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Quesnel remembers the murdered and missing

Red Dress Day event held Sunday

Red dresses hung through the community in Quesnel Sunday (May 5) to mark the National Day of Awareness for Missing and Murdered Indigenous Women and Girls.

Brenda Bonin of the Quesnel Tillicum Society organized this year’s event, where there was an opening prayer at the missing and murdered monument on the river walk.

Bonin spent 30 years with the school district as a First Nations support worker and said she has witnessed the loss of several female students through murder, drugs and suicide.

Kelli Paddon, Parliamentary Secretary for Gender Equity, noted the red dress has become a symbol of loss for those who have been taken too soon, and a call to end violence against Indigenous women, girls and 2SLGBTQIA+ people.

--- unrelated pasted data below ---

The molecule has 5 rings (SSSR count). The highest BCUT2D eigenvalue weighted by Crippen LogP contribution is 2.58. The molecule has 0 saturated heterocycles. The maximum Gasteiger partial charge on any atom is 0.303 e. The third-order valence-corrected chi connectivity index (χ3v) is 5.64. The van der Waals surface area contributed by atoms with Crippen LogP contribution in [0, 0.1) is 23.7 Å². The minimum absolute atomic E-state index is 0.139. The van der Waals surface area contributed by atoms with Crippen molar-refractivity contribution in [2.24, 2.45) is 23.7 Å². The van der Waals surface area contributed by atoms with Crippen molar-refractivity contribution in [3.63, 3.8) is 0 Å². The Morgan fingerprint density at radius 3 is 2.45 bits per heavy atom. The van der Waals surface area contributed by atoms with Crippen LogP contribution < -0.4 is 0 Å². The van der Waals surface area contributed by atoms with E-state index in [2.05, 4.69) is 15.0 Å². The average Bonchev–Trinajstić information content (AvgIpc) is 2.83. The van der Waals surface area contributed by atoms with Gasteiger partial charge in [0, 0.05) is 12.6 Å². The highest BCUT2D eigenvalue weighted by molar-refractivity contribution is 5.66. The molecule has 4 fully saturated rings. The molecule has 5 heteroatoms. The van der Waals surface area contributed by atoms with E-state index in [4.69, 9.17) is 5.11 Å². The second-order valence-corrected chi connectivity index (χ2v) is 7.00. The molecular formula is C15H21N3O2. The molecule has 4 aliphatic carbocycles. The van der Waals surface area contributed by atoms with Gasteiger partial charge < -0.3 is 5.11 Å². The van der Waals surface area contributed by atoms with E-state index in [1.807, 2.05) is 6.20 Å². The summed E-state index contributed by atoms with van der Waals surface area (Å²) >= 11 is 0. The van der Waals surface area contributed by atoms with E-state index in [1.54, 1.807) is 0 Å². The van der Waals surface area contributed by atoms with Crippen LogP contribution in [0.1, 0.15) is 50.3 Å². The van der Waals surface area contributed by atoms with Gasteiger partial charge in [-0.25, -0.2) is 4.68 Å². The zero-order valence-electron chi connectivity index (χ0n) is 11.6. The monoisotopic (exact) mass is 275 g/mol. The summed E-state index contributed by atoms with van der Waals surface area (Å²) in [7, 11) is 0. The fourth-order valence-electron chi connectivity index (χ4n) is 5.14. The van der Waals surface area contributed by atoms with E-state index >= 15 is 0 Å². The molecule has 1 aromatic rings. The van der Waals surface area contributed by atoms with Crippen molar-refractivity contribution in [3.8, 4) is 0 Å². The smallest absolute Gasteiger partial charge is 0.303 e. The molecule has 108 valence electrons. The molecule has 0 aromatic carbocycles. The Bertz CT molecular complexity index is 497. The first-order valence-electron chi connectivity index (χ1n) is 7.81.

“It is imperative that we continue to uplift and listen to the voices of Indigenous people and support self-determination of Indigenous communities in taking steps towards healing and justice. We also must address the root causes of violence, including colonialism, racism and misogyny.”

From 2009 to 2021, 490 Indigenous women and girls were victims of homicide in Canada. In this timeframe, the rate of homicide of First Nations, Métis and Inuit women and girls was six times higher than the rate among their non-Indigenous counterparts. In Canada, Indigenous women and girls are 12 times more likely to be murdered or missing than any other women in Canada, said Paddon.

- With a file from Monica Lamb-Yorski

Angie Mindus

About the Author: Angie Mindus

I began my journalism career in daily and weekly newspapers in Alberta.
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